At 50cm above the ground the number of days >35oC were comparable to the screen occurrence. It took some months for the crops to attain and then exceed 50cm in height. The lower incidence of extreme hot days at Rowena reflects the fact that this crop was the first to mature and was harvested by the 24th of November compared to 14th of December and 20th December for Tamworth and Trangie, respectively.

2.2          Frosts

The biggest difference in screen data versus AT in the crop canopy is for the number of frost events where temperatures were below 0oC. The screen data suggests that there were 8, 5 and 7 frost events at Trangie, Tamworth and Rowena, respectively. As you can see from the data the number of recorded frost events at ground level and even at 50cm in crop is substantially higher than in the screen.

Again, at ground level a high load of stubble flat on the ground leads to substantially more frost events compared to bare soil and even standing stubble.  Averaged across treatments there were 21, 22 and 11 frosts at Trangie, Tamworth and Rowena, respectively.  In the upper canopy frost events are similar across stubble treatments but still substantially more than in the screen at 150cm above ground level with 25, 19 and 18 frosts at Trangie, Tamworth and Rowena, respectively.

Stubble treatments had their main impact on frosting at ground level with high stubble loads recording colder AT by 1.0oC on average compared to other stubble treatments. AT in the upper canopy were similar across stubble treatments. Absolute minimum canopy AT’s were much lower than screen temperatures both at ground level and in the upper canopy. Compared to the screen it was 2.0-3.0oC colder on average in the canopy across all three sites.

The last recorded screen frosts were; 27th August, 26th August and 28th August, with minimums of -0.13, -0.21 and -1.58oC for Rowena, Tamworth and Trangie, respectively. However, the last in-crop frosts were recorded on; 12th October, 23rd October and 1st November, with minimums of -0.58, -0.82 and -0.37oC for Rowena, Tamworth and Trangie, respectively. These in-crop frosts all occurred in the upper canopy (50cm) of the flat high load stubble treatments across all three sites with no frosting in the other treatments.

3.       Phenology

Temperature is critical to the growth and development of chickpeas and operates at two levels. Firstly, days from sowing to flowering is determined by accumulated thermal units. Secondly, there are cardinal temperatures for biological processes in plants which include a base temperature (Tb), which corresponds with rate = 0, the lower (To1) and upper (To2) thermal boundaries for maximum rates, and a ceiling temperature (Tc), which also corresponds with rate = 0 (Sadras and Dreccer 2015).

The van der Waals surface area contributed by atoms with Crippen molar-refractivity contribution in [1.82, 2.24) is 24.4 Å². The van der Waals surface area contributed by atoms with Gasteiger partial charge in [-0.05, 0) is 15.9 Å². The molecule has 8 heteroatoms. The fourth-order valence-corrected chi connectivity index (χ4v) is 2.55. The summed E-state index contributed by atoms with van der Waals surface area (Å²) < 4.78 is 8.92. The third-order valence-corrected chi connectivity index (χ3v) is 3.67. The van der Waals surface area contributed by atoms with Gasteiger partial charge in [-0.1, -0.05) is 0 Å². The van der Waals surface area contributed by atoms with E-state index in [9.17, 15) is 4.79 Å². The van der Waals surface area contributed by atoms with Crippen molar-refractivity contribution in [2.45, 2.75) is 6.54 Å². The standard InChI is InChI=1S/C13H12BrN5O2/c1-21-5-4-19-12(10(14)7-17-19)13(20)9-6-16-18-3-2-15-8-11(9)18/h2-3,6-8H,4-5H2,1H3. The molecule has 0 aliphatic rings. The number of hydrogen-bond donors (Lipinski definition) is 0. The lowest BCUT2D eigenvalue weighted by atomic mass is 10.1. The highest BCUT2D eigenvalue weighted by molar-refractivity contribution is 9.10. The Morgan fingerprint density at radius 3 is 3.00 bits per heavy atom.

In chickpeas cardinal temperatures for node production are Tb = 6.0oC, a single To =22oC, and Tc=31oC (Soltani and Sinclair 2011). Where average mean daily temperatures are lower than 15oC, pollen viability is reduced and flowers will fail to develop into pods.  Table 2 shows the effect of stubble treatments on chickpea phenology at Tamworth. 

Table 2. Average phenology dates for selected characteristics for PBA HatTrick at Tamworth

Treatment

1st flower

50% flower

1st pod

Flowering-cessation

Phys-mat

Bare

2-Sep

20-Sep

13-Oct

3-Nov

18-Nov

Flat-High

7-Sep

23-Sep

14-Oct

5-Nov

22-Nov

Flat-low

9-Sep

24-Sep

14-Oct

3-Nov

22-Nov

Standing

6-Sep

21-Sep

15-Oct

3-Nov

18-Nov

Stubble treatments had a significant effect on the phenology of the chickpea crop. The bare soil treatments commenced flowering earlier and attained each phenology stage earlier than where stubble was present. Compared to the bare soil treatment, the high stubble load treatment had a 5 day delay in the commencement of flowering and a 4 day delay in reaching physiological maturity. However, all stubble treatments had near equivalent total lengths from 1st flower to physiological. maturity; 77, 76, 74, 73 days for the bare, flat-high, flat-low and standing stubble treatments, respectively.

4.       Crop production

Dry matter, grain yield and harvest index (HI) for the three experimental sites are shown in table 3. Across all three sites the flattened high stubble load treatment had the lowest total dry matter while at the northern sites (Rowena and Tamworth) the bare soil and standing stubble treatments had the highest dry matter production. At Trangie, on a hard setting red chromosol, the low stubble load produced the highest dry matter.